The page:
California (Sunshine Review) has several public pension plans. The California Public Employee Retirement System (CalPERS) is a $216 billion fund[56] that covers state employees and retired teachers/administrators and is the largest public pension fund in the country.[57] California public schools are covered by the California State Teachers Retirement System (CalSTRS).

A study by the Pew Center for the States revealed that while the states' plans are more than 80% funded, the state has failed to consistently make the required contribution and thus created a funding decline from a $9 billion pension surplus in 2000 to a $53 billion unfunded liability in 2007.[58]

Role in FY2011 Budget

Gov. Schwarzenegger insisted that the new budget pare pension benefits for newly hired state workers to pre-1999 levels as part of any budget agreement.[59] The governor was successful, as the FY2011 state budget creates a two-tier system that scales back pensions for newly hired workers.[56] In addition, the budget includes new reporting requirements that CalPERS must justify the need to the governor, state treasurer and Legislature when it needs more money from taxpayers.[56]

In FY2011, the state will pour $3.9 billion into CalPERS, an additional 18% increase from FY2010.[56]

Public Records

See also: California sunshine lawsuits

The California Public Records Act (CPRA) is a series of laws designed to guarantee that the public has access to public records of governmental bodies in California (Sunshine Review). Statutes 6250 - 6270 define the law.

When the law was passed, the California legislature prefaced it by saying, "...access to information concerning the conduct of the people's business is a fundamental and necessary right of every person in this state".

The California Open Meeting Act (also cited as the Bagley-Keene Open Meeting Act or the Ralph M. Brown Act) legislates the methods by which public meetings are conducted. Statutes 11120-11132 define the law.

To learn more about how to make a public records request in this state, please see: California FOIA procedures

Other transparency resources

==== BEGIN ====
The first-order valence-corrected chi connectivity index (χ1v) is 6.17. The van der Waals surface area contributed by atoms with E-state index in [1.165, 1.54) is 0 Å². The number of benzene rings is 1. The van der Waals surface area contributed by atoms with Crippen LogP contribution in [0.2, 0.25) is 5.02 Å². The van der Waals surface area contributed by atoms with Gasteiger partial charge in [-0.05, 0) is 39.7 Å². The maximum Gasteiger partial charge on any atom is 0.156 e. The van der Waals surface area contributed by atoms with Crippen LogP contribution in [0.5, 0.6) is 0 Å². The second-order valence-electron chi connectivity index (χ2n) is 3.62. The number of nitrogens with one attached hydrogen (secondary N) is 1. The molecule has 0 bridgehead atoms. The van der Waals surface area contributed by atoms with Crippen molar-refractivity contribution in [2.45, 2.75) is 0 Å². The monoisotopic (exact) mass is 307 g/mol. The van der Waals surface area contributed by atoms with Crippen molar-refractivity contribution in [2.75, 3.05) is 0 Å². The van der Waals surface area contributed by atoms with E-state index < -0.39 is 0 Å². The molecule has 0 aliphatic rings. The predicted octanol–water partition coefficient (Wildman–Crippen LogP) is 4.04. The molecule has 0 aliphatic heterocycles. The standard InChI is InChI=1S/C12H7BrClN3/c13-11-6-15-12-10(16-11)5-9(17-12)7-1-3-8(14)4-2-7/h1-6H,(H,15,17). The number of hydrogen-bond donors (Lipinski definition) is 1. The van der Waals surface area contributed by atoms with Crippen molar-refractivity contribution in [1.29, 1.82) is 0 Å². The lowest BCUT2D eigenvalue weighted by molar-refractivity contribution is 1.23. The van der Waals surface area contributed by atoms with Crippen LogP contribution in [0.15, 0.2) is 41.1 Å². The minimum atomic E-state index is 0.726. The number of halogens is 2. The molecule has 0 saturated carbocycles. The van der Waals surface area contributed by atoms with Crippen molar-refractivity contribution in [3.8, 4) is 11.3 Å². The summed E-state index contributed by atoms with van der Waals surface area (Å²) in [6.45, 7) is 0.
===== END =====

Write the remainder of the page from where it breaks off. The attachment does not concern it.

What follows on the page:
Resource Run by Includes Year URL
Secretary of State State Lobbying and campaign finance 2011 http://cal-access.ss.ca.gov/
Recovery State Tracks federal stimulus funds 2011 http://www.recovery.ca.gov/
Department of Finance State Budget info 2011 http://www.dof.ca.gov/
Reporting Transparency in Government State Information regarding Statement of Economic Interests, Form 700 and Travel Expense Claim Forms readily available to the public. 2011 http://www.transparency.ca.gov/default.aspx
Pacific Research Institute California School Finance Center Education data at district and state level. 2010 http://schoolfinancecenter.org/
Follow the Money The National Institute on Money in Politics Campaign contributions 2010 http://www.followthemoney.org/database/state_overview.phtml?y=2010&s=CA

Transparency advocates

See also: California transparency advocates


  • Californians Aware is a 501(c)3 "established to help journalists and others keep Californians aware of what they need to know to hold government and other powerful institutions accountable for their actions." According to the organization, its mission is to "support and defend open government, an enquiring press and a citizenry free to exchange facts and opinions on public issues." The organization's main goal is to be a "center for information, guidance and initiatives in public forum law."[60]
    • Community Forum: The organization's community forum is a site where website visitor can communicate with others on topics regarding access to public meetings, access to public records, access to court proceedings, as well as other open government issues. Additionally, the community forum is also the location in which CalAware Watchdogs can communicate or ask questions.[61]
    • Audits: The organization audits various state agencies and grades them based on their compliance of information requests. As of March 2010 available audits include: 2009 Sacramento Area Public Education Audit; 2007 Law Enforcement Audit; 2007 Law Enforcement Audit - Follow-Up; 2006 State Agency Audit.[62]
    • Watchdog Training: Californians Aware offers "watchdog training," a network of individuals that act as the "eyes and ears of CalAware on the local level."[63]
    • NOVA Awards: The NOVA Award is granted to individuals that "lead by example through their independent efforts to increase transparency and accountability in local and state government throughout California."[64]
  • First Amendment Coalition is a nonprofit public interest organization dedicated to advancing free speech, more open and accountable government, and public participation in civic affairs. The Coalition acts locally, statewide and nationally. Founded in 1988 as the “California First Amendment Coalition,” the organization in 2009 shrunk its name to "First Amendment Coalition." The change, the organization said, confirmed their expanding role, and acknowledged the declining relevance, in the internet era, of state borders to many First Amendment issues.[65]